All we can say is, Whew! (Here, please imagine us wiping sweat off our collective brows.) Thank goodness, Robin O'Bryant and her husband, Zeb, lived far from their large respective families—she's one of four siblings; he's one of five—when they decided to get into the parenting game. Large families, by the way, that craved regular and info-packed email updates about their growing brood of children. Had they lived just round the corner, O'Bryant might never have discovered her innate talent as a Southern-style storyteller. And parents who stalk the blogosphere seeking confirmation for their worry, "No! It's not just me! It's not just MY kid who does _____!" would have one less reassuring voice. For it was in those chatty, funny, anecdote-rich emails, sent to two sets of grandparents and seven sets of doting aunts and uncles, that the one-time church missionary-turned-nurse found her voice through her muses: those three li'l "chicks," Aubrey, Emma and Sadie.
"I'd always heard, 'You're such a good writer; you should write a book.' But I never had any idea what to write about. But then when our two oldest daughters were 3 and 1, they were growing into little individuals, and all these funny things started happening in the house," O'Bryant remembers. "Of course, every grandmother thinks her grandkids are so precious that the whole world needs to know everything that they're doing. But when our friends and families started forwarding my emails to their friends and family, and when those people would Reply All saying, 'OMG! That's hilarious,' then I finally realized that I did have something to write about."
She started her blog Robin's Chicks, where she's dug deep into the nittiest, grittiest of child-rearing experiences to find the hilarity in everything parenting-related, from sleep deprivation ("If sleep deprivation is a form of torture, the CIA needs to unleash my kids on all Al Qaeda suspects in captivity. They are pros") and the 10 reasons she hated breastfeeding (Number 8: "You can get tennis elbow from it, which does provide you with prescription painkillers … that you can't take BECAUSE you're breastfeeding") to how middle-daughter Emma got to make the acquaintance of —and then cook with—the James Beard-Award-winning chef John Currence of City Grocery in Oxford, Miss.
O'Bryant's ability to find the Erma Bombeck-esque humor in the daily grind of childrearing eventually led to her own syndicated newspaper column (also called "Robin's Chicks"), where she publishes her essays a week or so before they run on her blog and then ultimately in her book. The New York Times-bestseller "Ketchup is a Vegetable and Other Lies Moms Tell Themselves," re-released earlier this month by St. Martin's Press. Unbelievably, between managing her brood, her blog and writing a second memoir, she makes time to read her own favorite blogs, such as these four, who she adores for their—well, why don't we let her tell you:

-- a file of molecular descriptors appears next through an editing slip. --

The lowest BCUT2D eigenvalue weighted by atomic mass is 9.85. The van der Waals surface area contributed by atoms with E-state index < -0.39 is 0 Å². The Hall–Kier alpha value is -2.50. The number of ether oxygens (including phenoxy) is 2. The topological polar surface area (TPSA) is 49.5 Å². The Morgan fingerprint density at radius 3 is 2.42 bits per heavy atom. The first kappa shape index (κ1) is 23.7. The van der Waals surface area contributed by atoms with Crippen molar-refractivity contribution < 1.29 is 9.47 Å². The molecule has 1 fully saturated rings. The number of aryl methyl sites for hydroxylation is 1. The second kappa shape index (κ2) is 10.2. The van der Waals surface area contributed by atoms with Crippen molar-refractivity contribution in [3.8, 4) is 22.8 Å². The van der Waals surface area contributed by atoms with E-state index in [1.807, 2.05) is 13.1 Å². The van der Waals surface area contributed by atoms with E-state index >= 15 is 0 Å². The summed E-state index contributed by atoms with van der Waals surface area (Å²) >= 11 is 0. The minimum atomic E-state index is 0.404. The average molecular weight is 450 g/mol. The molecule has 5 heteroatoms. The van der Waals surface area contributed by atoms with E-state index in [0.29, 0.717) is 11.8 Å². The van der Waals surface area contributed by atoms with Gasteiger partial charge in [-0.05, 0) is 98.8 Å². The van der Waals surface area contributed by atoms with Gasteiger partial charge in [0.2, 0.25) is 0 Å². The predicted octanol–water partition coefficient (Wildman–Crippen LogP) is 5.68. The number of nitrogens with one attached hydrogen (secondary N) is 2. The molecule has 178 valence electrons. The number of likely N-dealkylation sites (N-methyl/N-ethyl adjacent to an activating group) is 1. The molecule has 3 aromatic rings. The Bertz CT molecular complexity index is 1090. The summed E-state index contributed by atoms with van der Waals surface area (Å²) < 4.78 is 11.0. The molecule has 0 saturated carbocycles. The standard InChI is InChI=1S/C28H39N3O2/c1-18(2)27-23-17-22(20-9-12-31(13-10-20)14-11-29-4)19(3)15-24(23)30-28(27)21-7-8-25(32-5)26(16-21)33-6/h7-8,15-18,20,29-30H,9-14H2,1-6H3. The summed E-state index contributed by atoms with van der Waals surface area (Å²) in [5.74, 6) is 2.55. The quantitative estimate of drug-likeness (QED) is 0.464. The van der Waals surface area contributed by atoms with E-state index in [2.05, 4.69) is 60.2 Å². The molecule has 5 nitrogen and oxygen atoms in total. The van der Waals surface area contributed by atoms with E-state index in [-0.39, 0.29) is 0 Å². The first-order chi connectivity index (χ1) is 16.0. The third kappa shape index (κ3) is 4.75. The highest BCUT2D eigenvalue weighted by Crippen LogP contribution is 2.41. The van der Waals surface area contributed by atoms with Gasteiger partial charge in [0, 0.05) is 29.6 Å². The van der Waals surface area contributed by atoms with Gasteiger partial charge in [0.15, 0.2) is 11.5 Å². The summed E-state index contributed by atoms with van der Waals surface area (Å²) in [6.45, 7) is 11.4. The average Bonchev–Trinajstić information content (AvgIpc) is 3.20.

Jenn, the blogger, is a friend of mine from nursing school. She will tell you she isn't a blogger. She will tell you she isn't a writer, but she's wrong. She is so honest, especially about dealing with her depression and anxiety. She inspires me to hold back less in my own writing every time I read her posts. In addition, her husband is a submariner in the Navy, and they have lived in Guam, Hawaii and London with their four kids. FOUR KIDS. Living abroad. They go on vacations to Rome, Norway, Ireland, and she blogs about all of it. This is quite seriously my favorite blog to read because I love Jenn and her voice.
Lori Wescott is another friend of mine from nursing school (how about all of these nurses-turned-writers?!?!) and a fearless humor blogger of the highest caliber. She is not afraid of offending anybody. In fact, sometimes I think she tries to offend just to entertain herself. The thing I love most about Lori, aside from her super-dry wit, is her randomness. I have no idea how she comes up with some of this stuff, like the "Brantleyisms" (aka things her husband doesn't realize he says) and her signature Awkward Smoking Pictures. I suspect it's LSD, but she says she'll take a drug test to prove me wrong. She even manages to find the funny in strep throat and medical mishap.
Jodi Burrus blogs about everything from raising her four boys—three of whom are triplets—to book reviews and everything in between. I don't know that Jodi would consider herself a humorist even though she is outrageously funny, but what keeps me coming back for more Drunch—short for "drunken brunch" by the way—is Jodi's beautiful voice. Girlfriend is a WRITER! Her phrasing, her timing and her voice can make me get a little teary with her perspective on life and motherhood, then have me laughing at the hideousness of school picture day.
Girl in a Party Hat
Blogger Amy Silverman is mother to two daughters, Annabelle and Sophie. Amy was shell-shocked when she learned Sophie has Down Syndrome, but now she says that having Sophie is the most interesting thing that's ever happened to her. She writes candidly about raising a special-needs child and gives readers wonderful glimpses into that world when she writes about vetting charter schools for junior high; feeling robbed when Sophie's team wins a silver medal but not the gold at the regional competition for the Special Olympics cheerleading; and an essay that absolutely charmed my heart about not using the "R word" (retarded).